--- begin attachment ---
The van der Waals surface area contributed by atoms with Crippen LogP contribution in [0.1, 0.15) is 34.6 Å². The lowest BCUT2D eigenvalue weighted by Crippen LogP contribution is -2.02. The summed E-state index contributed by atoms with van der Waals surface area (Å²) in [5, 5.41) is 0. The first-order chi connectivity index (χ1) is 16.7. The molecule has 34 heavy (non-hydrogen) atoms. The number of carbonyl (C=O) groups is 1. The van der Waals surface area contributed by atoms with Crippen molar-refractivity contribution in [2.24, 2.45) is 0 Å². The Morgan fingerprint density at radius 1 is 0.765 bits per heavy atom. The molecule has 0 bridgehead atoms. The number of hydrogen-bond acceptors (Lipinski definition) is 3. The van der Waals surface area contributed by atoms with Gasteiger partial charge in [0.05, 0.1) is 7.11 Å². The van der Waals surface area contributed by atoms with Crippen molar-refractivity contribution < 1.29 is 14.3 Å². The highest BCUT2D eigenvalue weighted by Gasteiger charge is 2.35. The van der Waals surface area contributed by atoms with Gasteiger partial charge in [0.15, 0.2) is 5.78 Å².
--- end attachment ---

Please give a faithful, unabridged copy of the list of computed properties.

The van der Waals surface area contributed by atoms with Crippen LogP contribution in [0.1, 0.15) is 34.6 Å². The lowest BCUT2D eigenvalue weighted by Crippen LogP contribution is -2.02. The summed E-state index contributed by atoms with van der Waals surface area (Å²) in [5, 5.41) is 0. The first-order chi connectivity index (χ1) is 16.7. The molecule has 34 heavy (non-hydrogen) atoms. The number of carbonyl (C=O) groups is 1. The van der Waals surface area contributed by atoms with Crippen molar-refractivity contribution in [2.24, 2.45) is 0 Å². The Morgan fingerprint density at radius 1 is 0.765 bits per heavy atom. The molecule has 0 bridgehead atoms. The number of hydrogen-bond acceptors (Lipinski definition) is 3. The van der Waals surface area contributed by atoms with Gasteiger partial charge in [0.05, 0.1) is 7.11 Å². The van der Waals surface area contributed by atoms with Crippen molar-refractivity contribution < 1.29 is 14.3 Å². The highest BCUT2D eigenvalue weighted by Gasteiger charge is 2.35. The van der Waals surface area contributed by atoms with Gasteiger partial charge in [0.15, 0.2) is 5.78 Å².